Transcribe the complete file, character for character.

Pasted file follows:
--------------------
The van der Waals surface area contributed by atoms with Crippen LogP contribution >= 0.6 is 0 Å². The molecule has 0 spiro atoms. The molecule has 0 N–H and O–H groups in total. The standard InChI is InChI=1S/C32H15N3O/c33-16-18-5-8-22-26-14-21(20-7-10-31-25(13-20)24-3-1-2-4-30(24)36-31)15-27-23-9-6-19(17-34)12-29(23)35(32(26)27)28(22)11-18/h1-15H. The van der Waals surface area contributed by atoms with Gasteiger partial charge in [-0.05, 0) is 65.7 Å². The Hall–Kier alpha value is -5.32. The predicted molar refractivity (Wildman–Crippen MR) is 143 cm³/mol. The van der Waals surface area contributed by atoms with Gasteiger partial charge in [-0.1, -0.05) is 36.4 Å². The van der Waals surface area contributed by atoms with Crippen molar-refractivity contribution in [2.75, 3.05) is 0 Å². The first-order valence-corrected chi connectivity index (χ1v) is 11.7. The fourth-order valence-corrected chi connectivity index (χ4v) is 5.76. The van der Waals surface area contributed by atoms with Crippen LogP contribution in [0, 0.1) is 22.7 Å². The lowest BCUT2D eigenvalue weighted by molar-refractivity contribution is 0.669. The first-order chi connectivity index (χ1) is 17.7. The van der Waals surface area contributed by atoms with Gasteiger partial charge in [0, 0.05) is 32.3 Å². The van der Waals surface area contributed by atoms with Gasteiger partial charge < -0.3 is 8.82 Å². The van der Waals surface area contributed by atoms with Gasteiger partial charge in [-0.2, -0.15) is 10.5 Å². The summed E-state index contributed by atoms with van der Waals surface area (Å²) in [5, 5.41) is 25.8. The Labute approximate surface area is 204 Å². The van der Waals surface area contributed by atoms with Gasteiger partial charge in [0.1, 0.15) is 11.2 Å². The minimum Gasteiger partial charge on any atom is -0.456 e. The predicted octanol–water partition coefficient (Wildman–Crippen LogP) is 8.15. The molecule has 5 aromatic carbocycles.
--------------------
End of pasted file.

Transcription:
The van der Waals surface area contributed by atoms with Crippen LogP contribution >= 0.6 is 0 Å². The molecule has 0 spiro atoms. The molecule has 0 N–H and O–H groups in total. The standard InChI is InChI=1S/C32H15N3O/c33-16-18-5-8-22-26-14-21(20-7-10-31-25(13-20)24-3-1-2-4-30(24)36-31)15-27-23-9-6-19(17-34)12-29(23)35(32(26)27)28(22)11-18/h1-15H. The van der Waals surface area contributed by atoms with Gasteiger partial charge in [-0.05, 0) is 65.7 Å². The Hall–Kier alpha value is -5.32. The predicted molar refractivity (Wildman–Crippen MR) is 143 cm³/mol. The van der Waals surface area contributed by atoms with Gasteiger partial charge in [-0.1, -0.05) is 36.4 Å². The van der Waals surface area contributed by atoms with Crippen molar-refractivity contribution in [2.75, 3.05) is 0 Å². The first-order valence-corrected chi connectivity index (χ1v) is 11.7. The fourth-order valence-corrected chi connectivity index (χ4v) is 5.76. The van der Waals surface area contributed by atoms with Crippen LogP contribution in [0, 0.1) is 22.7 Å². The lowest BCUT2D eigenvalue weighted by molar-refractivity contribution is 0.669. The first-order chi connectivity index (χ1) is 17.7. The van der Waals surface area contributed by atoms with Gasteiger partial charge in [0, 0.05) is 32.3 Å². The van der Waals surface area contributed by atoms with Gasteiger partial charge < -0.3 is 8.82 Å². The van der Waals surface area contributed by atoms with Gasteiger partial charge in [-0.2, -0.15) is 10.5 Å². The summed E-state index contributed by atoms with van der Waals surface area (Å²) in [5, 5.41) is 25.8. The Labute approximate surface area is 204 Å². The van der Waals surface area contributed by atoms with Gasteiger partial charge in [0.1, 0.15) is 11.2 Å². The minimum Gasteiger partial charge on any atom is -0.456 e. The predicted octanol–water partition coefficient (Wildman–Crippen LogP) is 8.15. The molecule has 5 aromatic carbocycles.